This section is from the book "Botanic Drugs Their Materia Medica, Pharmacology and Therapeutics", by Thomas S. Blair. Also available from Amazon: Botanic Drugs, Their Materia Medica, Pharmacology and Therapeutics.
Henbane, Hyoscyamus niger. The leaves are universally official; the seed in Denmark, France, Mexico, and Spain.
First read what was said under "Belladonna" and note that atropine and hyoscy-amine are pharmacologically alike, and that hyoscine and scopolamine are also similar. So, then, pharmacologically, atropine and hyoscine are the two dissimilar alkaloids. The discussion of atropine, q. v., practically covers the subject, and it only remains to say that hyoscine (scopolamine) is an alkaloid of the atropine group in which the narcotic effect predominates. Hyoscyamus has a shorter stimulant action than has belladonna, and it is more narcotic, though it acts more like belladonna than like opium.
Whole-plant products are standardized according to the percentage of the combined mydriatic alkaloids. There should be more discriminating requirements.
Hyoscyamus is not so toxic as is belladonna and may be used with a greater measure of freedom. To quite a degree it replaces opium quite logically for the relief of pain, especially when due to spasm. The drug is not regarded as being habit-inducing in effect; it does not markedly inhibit the function of any organ, not even that of the kidney; it does not lock up the bowels. From the above it would appear that hyoscyamus is really a valuable agent.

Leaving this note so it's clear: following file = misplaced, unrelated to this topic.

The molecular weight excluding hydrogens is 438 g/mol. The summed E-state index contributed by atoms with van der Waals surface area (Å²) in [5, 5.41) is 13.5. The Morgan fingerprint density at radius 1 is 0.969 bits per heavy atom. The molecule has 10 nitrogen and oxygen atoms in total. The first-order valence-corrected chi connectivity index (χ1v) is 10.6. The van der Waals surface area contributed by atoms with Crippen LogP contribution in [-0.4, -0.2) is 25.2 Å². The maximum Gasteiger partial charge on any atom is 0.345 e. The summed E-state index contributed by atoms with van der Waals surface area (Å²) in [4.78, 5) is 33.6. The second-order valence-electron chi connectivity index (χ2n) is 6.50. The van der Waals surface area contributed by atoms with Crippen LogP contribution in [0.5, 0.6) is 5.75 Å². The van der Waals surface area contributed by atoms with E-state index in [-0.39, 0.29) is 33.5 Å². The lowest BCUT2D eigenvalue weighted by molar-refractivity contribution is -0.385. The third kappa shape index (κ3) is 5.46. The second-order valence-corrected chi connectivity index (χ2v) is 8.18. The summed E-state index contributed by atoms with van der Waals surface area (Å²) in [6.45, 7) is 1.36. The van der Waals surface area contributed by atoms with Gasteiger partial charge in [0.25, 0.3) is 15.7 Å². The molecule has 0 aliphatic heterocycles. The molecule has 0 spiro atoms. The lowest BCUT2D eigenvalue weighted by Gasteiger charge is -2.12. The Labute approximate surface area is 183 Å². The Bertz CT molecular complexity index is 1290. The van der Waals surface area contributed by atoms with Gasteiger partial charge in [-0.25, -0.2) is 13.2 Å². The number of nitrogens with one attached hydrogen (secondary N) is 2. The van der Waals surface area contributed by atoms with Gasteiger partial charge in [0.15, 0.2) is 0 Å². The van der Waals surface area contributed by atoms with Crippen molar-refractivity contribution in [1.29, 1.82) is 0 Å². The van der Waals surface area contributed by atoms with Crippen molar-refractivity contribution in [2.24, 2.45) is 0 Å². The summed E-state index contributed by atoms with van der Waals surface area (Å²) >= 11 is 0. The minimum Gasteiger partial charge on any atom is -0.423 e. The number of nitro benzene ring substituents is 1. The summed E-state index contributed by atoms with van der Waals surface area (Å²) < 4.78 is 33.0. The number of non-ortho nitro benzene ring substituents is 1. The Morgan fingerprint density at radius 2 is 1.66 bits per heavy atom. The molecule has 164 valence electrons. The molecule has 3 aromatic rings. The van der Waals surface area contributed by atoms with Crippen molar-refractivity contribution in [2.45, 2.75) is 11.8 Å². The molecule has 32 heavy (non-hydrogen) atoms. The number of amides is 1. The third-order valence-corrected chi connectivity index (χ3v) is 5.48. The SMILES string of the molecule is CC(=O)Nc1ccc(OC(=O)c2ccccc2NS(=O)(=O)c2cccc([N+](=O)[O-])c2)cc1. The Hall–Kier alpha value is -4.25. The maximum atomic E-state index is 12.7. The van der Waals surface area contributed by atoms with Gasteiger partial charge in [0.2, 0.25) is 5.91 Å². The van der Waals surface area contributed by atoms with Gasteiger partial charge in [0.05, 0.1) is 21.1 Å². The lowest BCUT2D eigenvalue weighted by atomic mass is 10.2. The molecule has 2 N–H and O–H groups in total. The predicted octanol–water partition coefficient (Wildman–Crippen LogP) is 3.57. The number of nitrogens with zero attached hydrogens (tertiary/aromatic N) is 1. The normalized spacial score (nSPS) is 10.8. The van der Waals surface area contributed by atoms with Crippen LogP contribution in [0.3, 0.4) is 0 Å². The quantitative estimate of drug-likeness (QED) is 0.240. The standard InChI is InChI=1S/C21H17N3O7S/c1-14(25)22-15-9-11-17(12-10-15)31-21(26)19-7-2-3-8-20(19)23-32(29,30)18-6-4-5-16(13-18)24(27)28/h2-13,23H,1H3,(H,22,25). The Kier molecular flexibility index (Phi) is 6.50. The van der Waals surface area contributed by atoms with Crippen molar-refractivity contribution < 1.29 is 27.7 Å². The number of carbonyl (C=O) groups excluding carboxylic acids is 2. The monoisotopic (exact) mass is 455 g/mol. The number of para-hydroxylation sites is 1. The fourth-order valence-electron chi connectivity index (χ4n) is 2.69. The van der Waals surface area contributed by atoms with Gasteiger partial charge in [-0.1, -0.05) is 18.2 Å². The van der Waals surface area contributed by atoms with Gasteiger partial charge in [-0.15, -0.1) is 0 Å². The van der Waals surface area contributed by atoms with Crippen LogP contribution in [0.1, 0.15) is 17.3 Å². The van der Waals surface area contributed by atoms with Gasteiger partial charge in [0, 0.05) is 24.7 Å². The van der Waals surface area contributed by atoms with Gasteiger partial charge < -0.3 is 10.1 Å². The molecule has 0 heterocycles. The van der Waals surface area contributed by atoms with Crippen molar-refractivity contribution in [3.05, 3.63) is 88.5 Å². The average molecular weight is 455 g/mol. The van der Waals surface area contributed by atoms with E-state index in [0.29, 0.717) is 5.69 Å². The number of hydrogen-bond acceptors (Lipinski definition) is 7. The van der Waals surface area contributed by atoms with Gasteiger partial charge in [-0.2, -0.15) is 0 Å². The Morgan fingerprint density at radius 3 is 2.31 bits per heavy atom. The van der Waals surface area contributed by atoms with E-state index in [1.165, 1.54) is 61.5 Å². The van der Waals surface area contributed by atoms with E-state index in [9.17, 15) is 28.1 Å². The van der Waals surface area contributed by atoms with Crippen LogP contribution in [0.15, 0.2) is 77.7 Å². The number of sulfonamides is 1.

Rather fortunately, although hyoscyamus contains hyoscyamine, scopolamine, and atropine (practically the antagonists, hyoscine and atropine), which are markedly toxic drugs; and, also, while the relative proportions of these two antagonists vary in the crude drug, yet, despite these facts, the natural association in the plant structure is such as to make the whole drug safe and comparatively efficient. But it must be remembered that hyoscyamus does not possess an opium action; it is in pain due to spasm that it acts effectively. Two illustrations will suffice. Griping is caused by an intestinal spasm due to nervous stimulation. Hyoscyamus acts almost specifically in relieving griping, hence extract of hyoscyamus is often incorporated in purgative formulae. Vesical spasm is exceedingly painful, yet hyoscyamus promptly relieves it because of its marked sedative action on the urinary unstriped muscle. To a lesser degree, spasmodic cough is relieved, hyoscyamus often being quite well substituted for codeine. The cough of tuberculosis is often relieved by hyoscyamus. So, as a sedative antispasmodic, hyoscyamus is adapted to the treatment of vesical tenesmus, chordee, and many other genitourinary affections, and to some pulmonary disturbances.
In its action on the nervous system hyoscyamus is more or less erratic. Hyoscine is exceedingly useful in quieting mania in the wards of a hospital for the insane, yet in the exigencies of private practice it may excite in place of quieting an explosive nervous outbreak. Yet in hysteria and delirium hyoscyamus - sometimes hyoscine - may serve a very useful purpose. One must always use these drugs with care in the field of neurology. Sometimes even the tremors of paralysis agitans are relieved by hyoscyamus, though rarely. On the other hand, it often fails in a purely functional hysterical attack. Some cases of insomnia are really cured by it, while many more cases are not at all favorably influenced.